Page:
We are OPEN and offering both virtual and in-person services during
the COVID-19 Pandemic.
Lindsey Hoskins & Associates Read our Policy and Procedures for handling the COVID-19 Pandemic Here
Couples therapy can be helpful to partners struggling with any aspect of their relationship.
Our clinicians welcome all types of couples — married, dating, or engaged;
heterosexual or same-sex — and at any stage of their relationships.
Lindsey Hoskins & Associates
People, please! Listen to a People Pleaser.

There are some traits that are admired by society and deemed part of being a good person: agreeableness, kindness, flexibility, compassion, obedience, reliability, and several more that could also describe someone as being a people pleaser if possessed in excess. People pleasing traits come from socialization, which is started at a young age. Many times people who struggle with people pleasing feel obligated to say, “Yes, I’d love to help,” without feeling free to decline. We see how others before us have modeled these certain people pleasing traits, and people pleasers will fall right into the trap in an attempt to be more likable, lovable, or wanted.

People pleasing can be detrimental to relationships because they foster an environment in which the power dynamics are often skewed toward the non-people pleasing partner. Knowing that your partner is reliable and will most likely be willing to do anything you ask makes it tempting to take advantage of that kindness. In any relationship, it’s important to consider the boundaries and expectations placed on each person.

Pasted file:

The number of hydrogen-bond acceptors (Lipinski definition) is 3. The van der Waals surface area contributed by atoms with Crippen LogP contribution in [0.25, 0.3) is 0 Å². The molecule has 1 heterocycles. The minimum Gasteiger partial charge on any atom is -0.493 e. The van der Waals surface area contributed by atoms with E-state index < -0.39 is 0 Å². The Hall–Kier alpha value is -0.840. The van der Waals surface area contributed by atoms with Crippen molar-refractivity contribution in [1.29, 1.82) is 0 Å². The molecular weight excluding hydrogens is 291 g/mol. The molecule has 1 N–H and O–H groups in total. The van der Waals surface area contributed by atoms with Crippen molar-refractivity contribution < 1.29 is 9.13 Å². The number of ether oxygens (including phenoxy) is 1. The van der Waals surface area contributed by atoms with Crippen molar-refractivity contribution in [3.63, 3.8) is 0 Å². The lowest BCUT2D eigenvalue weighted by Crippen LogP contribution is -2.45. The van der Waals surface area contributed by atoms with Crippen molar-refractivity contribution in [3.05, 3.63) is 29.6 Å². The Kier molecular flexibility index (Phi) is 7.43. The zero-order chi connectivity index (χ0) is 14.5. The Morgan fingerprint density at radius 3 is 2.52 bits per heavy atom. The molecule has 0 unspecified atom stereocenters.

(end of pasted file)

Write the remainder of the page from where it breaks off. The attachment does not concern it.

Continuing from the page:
To keep things fair, I’d recommend sitting down for a frank conversation about the rules of engagement. What is expected of each person in the relationship? What is each person willing to do in the relationship? Now, more importantly, what is each person wanting to do in the relationship? 

Having the conversation about boundaries and expectations can be tough, but in the long run it sets the stage for a people pleaser to feel safer asserting their needs and boundaries in the future. The people pleaser’s partner should try a gentle approach to listening and receiving feedback from the people pleaser. Be mindful of a people pleaser’s boundaries. It takes a lot of courage for a people pleaser to speak up and state that they’re uncomfortable or unwilling to do something that could help someone they love. The sense of obligation to say yes and seem agreeable to others could create resentment in relationships and lead to further conflict down the road. Having these conversations is an important part of having healthy relationships!

An Thai, MS, LMFT provides couple, family, and individual therapy in our Sterling, VA office and virtually to those located in the State of Virginia. Please call or email today to set up your first appointment or a complimentary consultation with An!